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I've got a metal ceiling light chandelier thing which takes 4*G9 bulbs. I recently replaced the halogens with LEDs (specifically, http://ecotradeuk.co.uk/index.php/product/lumilife-5-watt-g9-led-bulb/)

The weird thing is, when the lights are switched off, the LEDs emit a very soft glow (but the Halogens didn't). Does that mean something is wrong with my wiring?

I'm in the UK, and the light is serviced by 2 switches. Also, if I turn off the main circuit breaker for the lighting, they do stop glowing.

  • Are either of the switches "smart" switches? – Tester101 Feb 19 '16 at 9:24
  • No, regular switches. Each of them switches 2 lights – xorsyst Feb 19 '16 at 9:26
  • You might possibly have a switched neutral. – NKY Homesteading Feb 19 '16 at 12:00
  • @JasonWhipple, could you expand on that in an answer - how would I tell, what's the fix? Could it just be that the light fitting live and neutral are the wrong way around, or something in the switches? – xorsyst Feb 19 '16 at 12:25
  • I saw this problem before within the last month, possibly also in the UK. I don't recall what the answer was. – Harper Feb 20 '16 at 0:58
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You have something else in the circuit that uses a small amount of power and which bypasses the switch.

A smart-switch of some sort will do this but there are other devices that also do this, for example a switch illuminator (so you can find it in the dark)

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The issue here is that, at switch locations you generally do not have neutral present. Just live and switched live (and earth). So the illuminator cannot be wired in parallel but mus be in series with the lighting circuit. When you turn the switch on, it turns the illuminator off because the switch shorts the illuminator so that there is no longer a potential difference across it.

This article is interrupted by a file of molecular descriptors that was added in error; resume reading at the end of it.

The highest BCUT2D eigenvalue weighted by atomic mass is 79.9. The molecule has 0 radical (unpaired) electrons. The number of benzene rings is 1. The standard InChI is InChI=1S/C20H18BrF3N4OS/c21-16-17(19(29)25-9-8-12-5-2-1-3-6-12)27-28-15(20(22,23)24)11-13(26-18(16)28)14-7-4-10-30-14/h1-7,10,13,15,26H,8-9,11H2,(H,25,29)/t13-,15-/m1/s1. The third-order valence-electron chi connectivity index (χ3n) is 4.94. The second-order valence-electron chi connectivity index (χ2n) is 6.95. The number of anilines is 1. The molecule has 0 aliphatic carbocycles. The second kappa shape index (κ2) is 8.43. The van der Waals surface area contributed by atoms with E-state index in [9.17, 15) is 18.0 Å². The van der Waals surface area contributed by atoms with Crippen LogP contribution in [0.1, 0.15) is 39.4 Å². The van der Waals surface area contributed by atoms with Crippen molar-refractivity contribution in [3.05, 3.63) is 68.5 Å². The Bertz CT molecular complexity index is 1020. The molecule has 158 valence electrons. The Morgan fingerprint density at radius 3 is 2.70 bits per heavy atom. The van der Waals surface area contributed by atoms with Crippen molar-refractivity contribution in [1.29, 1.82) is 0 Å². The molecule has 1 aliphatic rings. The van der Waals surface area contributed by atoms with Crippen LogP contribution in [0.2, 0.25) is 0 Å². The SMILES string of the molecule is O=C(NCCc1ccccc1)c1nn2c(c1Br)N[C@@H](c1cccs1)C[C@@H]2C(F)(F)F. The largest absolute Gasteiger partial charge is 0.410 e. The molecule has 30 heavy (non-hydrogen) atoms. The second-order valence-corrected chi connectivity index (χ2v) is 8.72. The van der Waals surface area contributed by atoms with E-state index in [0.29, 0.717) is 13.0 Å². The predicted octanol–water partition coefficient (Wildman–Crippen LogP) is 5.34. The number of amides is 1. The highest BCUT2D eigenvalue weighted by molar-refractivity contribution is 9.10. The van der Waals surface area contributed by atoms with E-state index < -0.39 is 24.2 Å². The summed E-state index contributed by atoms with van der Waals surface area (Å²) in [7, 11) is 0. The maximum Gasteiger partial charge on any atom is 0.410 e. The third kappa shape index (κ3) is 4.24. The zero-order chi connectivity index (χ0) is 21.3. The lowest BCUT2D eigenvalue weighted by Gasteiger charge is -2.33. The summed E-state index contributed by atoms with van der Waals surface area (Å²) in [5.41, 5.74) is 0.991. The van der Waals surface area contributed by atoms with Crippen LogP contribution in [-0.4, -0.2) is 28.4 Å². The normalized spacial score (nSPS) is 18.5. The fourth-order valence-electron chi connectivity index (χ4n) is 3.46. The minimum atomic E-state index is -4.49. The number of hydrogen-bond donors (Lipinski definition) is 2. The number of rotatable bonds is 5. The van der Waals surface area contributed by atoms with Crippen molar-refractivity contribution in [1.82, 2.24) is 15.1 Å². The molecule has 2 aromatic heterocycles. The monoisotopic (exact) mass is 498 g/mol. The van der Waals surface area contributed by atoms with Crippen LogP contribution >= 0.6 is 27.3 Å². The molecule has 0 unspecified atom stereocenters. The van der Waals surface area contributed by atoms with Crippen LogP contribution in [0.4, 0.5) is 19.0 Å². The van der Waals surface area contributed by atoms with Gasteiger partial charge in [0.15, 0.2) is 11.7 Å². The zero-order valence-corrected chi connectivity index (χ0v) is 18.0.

These things pass a very small current, at lower voltage, through the rest of the circuit. This is insufficient to make incandescent or halogen bulbs glow, but is enough for some LED driver circuits to start to work.

  • This certainly sounds feasible - but I don't think I do! Is there an easy way to track down what's doing this with a multimeter or similar? – xorsyst Feb 19 '16 at 9:50
  • @xorsyst: If your multimeter is Cat-II rated (or better) and has probes rated for >250V and has shielded probe-tips, you could use it to measure the AC voltage at the light fitting with the switch off and the current passing through the light fitting with the switch off. Neons used to illuminate switches typically drop about 70V I think so I'd expect to see 230V-70V=160V at the light fitting. I think the current would be a few tens of milliamps for a neon illuminator. Tracking it down will be tedious (and potentially lethal, so take care). – RedGrittyBrick Feb 19 '16 at 9:56
  • Could it be something on a completely different light in a different room? I'm thinking perhaps my bathroom extractor fan – xorsyst Feb 19 '16 at 10:15
  • @xorsyst: In a conventionally wired standard-sized home, all lights on one floor are part of the same circuit. However each light typically has it's live wire independently switched at one point. Hallway and stair lights may have two-way switches. So unless there is a wiring fault, your bathroom extractor fan should not be able to bypass the switch in a different room. – RedGrittyBrick Feb 19 '16 at 10:23
  • If the fan is a later addition to the house, it is possible whoever fitted it picked up power not from the bathroom ceiling-rose/junction-box (etc) but from that of an adjacent room that was more conveniently located or more accessible (typically in the roof space). It isn't immediately obvious to me how this could be miswired to produce the effect you describe but it may be a possibility. Fans often have a run-on facility (e.g. 10 mins after lights turned off) that require a permanent-live as well as a switched live - so there is scope for doing something silly. – RedGrittyBrick Feb 19 '16 at 10:27

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